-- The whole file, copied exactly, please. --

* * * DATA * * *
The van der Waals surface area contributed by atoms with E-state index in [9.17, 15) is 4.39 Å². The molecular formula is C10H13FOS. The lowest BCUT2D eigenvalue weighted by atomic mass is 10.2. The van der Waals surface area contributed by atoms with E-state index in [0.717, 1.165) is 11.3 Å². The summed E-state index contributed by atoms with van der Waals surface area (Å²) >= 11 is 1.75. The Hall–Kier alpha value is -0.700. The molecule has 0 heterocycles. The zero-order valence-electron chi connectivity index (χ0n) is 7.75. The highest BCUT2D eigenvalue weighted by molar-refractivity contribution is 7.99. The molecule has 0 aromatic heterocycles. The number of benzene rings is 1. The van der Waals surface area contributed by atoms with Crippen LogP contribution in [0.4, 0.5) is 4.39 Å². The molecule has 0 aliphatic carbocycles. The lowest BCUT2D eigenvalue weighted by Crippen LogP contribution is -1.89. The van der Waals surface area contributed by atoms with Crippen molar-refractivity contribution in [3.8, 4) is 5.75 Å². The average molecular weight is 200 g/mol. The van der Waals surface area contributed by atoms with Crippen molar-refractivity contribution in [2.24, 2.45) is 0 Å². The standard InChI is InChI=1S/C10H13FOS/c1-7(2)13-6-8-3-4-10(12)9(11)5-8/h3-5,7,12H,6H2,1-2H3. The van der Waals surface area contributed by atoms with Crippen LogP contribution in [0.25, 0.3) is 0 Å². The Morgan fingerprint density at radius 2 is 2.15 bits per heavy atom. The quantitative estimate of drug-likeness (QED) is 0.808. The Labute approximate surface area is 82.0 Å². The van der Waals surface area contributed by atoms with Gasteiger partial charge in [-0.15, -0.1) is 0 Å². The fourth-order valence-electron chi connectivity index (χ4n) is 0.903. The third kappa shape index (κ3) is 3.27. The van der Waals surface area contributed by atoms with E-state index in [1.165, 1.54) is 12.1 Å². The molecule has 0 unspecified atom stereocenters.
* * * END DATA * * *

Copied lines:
The van der Waals surface area contributed by atoms with E-state index in [9.17, 15) is 4.39 Å². The molecular formula is C10H13FOS. The lowest BCUT2D eigenvalue weighted by atomic mass is 10.2. The van der Waals surface area contributed by atoms with E-state index in [0.717, 1.165) is 11.3 Å². The summed E-state index contributed by atoms with van der Waals surface area (Å²) >= 11 is 1.75. The Hall–Kier alpha value is -0.700. The molecule has 0 heterocycles. The zero-order valence-electron chi connectivity index (χ0n) is 7.75. The highest BCUT2D eigenvalue weighted by molar-refractivity contribution is 7.99. The molecule has 0 aromatic heterocycles. The number of benzene rings is 1. The van der Waals surface area contributed by atoms with Crippen LogP contribution in [0.4, 0.5) is 4.39 Å². The molecule has 0 aliphatic carbocycles. The lowest BCUT2D eigenvalue weighted by Crippen LogP contribution is -1.89. The van der Waals surface area contributed by atoms with Crippen molar-refractivity contribution in [3.8, 4) is 5.75 Å². The average molecular weight is 200 g/mol. The van der Waals surface area contributed by atoms with Crippen molar-refractivity contribution in [2.24, 2.45) is 0 Å². The standard InChI is InChI=1S/C10H13FOS/c1-7(2)13-6-8-3-4-10(12)9(11)5-8/h3-5,7,12H,6H2,1-2H3. The van der Waals surface area contributed by atoms with Crippen LogP contribution in [0.25, 0.3) is 0 Å². The Morgan fingerprint density at radius 2 is 2.15 bits per heavy atom. The quantitative estimate of drug-likeness (QED) is 0.808. The Labute approximate surface area is 82.0 Å². The van der Waals surface area contributed by atoms with Gasteiger partial charge in [-0.15, -0.1) is 0 Å². The fourth-order valence-electron chi connectivity index (χ4n) is 0.903. The third kappa shape index (κ3) is 3.27. The van der Waals surface area contributed by atoms with E-state index in [1.165, 1.54) is 12.1 Å². The molecule has 0 unspecified atom stereocenters.